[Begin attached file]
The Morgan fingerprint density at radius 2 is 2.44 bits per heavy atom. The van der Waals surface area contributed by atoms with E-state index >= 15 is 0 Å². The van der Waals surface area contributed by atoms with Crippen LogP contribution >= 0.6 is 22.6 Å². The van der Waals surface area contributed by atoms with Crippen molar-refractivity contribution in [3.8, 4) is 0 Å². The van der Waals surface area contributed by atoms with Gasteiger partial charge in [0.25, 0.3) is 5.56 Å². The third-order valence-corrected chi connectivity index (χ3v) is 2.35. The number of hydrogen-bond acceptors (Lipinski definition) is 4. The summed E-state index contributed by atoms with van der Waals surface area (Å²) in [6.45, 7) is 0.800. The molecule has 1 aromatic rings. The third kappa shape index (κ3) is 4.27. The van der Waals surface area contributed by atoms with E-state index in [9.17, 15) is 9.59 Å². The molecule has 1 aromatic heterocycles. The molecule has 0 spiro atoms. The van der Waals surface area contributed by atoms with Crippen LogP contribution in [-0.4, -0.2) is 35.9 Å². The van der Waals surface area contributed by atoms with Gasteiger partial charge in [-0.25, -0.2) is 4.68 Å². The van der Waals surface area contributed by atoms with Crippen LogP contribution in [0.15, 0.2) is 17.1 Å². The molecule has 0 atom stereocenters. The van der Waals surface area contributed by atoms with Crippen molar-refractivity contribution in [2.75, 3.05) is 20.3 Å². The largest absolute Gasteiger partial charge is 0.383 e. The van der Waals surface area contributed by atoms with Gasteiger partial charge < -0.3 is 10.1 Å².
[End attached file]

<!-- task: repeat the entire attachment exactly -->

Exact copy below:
The Morgan fingerprint density at radius 2 is 2.44 bits per heavy atom. The van der Waals surface area contributed by atoms with E-state index >= 15 is 0 Å². The van der Waals surface area contributed by atoms with Crippen LogP contribution >= 0.6 is 22.6 Å². The van der Waals surface area contributed by atoms with Crippen molar-refractivity contribution in [3.8, 4) is 0 Å². The van der Waals surface area contributed by atoms with Gasteiger partial charge in [0.25, 0.3) is 5.56 Å². The third-order valence-corrected chi connectivity index (χ3v) is 2.35. The number of hydrogen-bond acceptors (Lipinski definition) is 4. The summed E-state index contributed by atoms with van der Waals surface area (Å²) in [6.45, 7) is 0.800. The molecule has 1 aromatic rings. The third kappa shape index (κ3) is 4.27. The van der Waals surface area contributed by atoms with E-state index in [9.17, 15) is 9.59 Å². The molecule has 1 aromatic heterocycles. The molecule has 0 spiro atoms. The van der Waals surface area contributed by atoms with Crippen LogP contribution in [-0.4, -0.2) is 35.9 Å². The van der Waals surface area contributed by atoms with Gasteiger partial charge in [-0.25, -0.2) is 4.68 Å². The van der Waals surface area contributed by atoms with Crippen LogP contribution in [0.15, 0.2) is 17.1 Å². The molecule has 0 atom stereocenters. The van der Waals surface area contributed by atoms with Crippen molar-refractivity contribution in [2.75, 3.05) is 20.3 Å². The largest absolute Gasteiger partial charge is 0.383 e. The van der Waals surface area contributed by atoms with Gasteiger partial charge < -0.3 is 10.1 Å².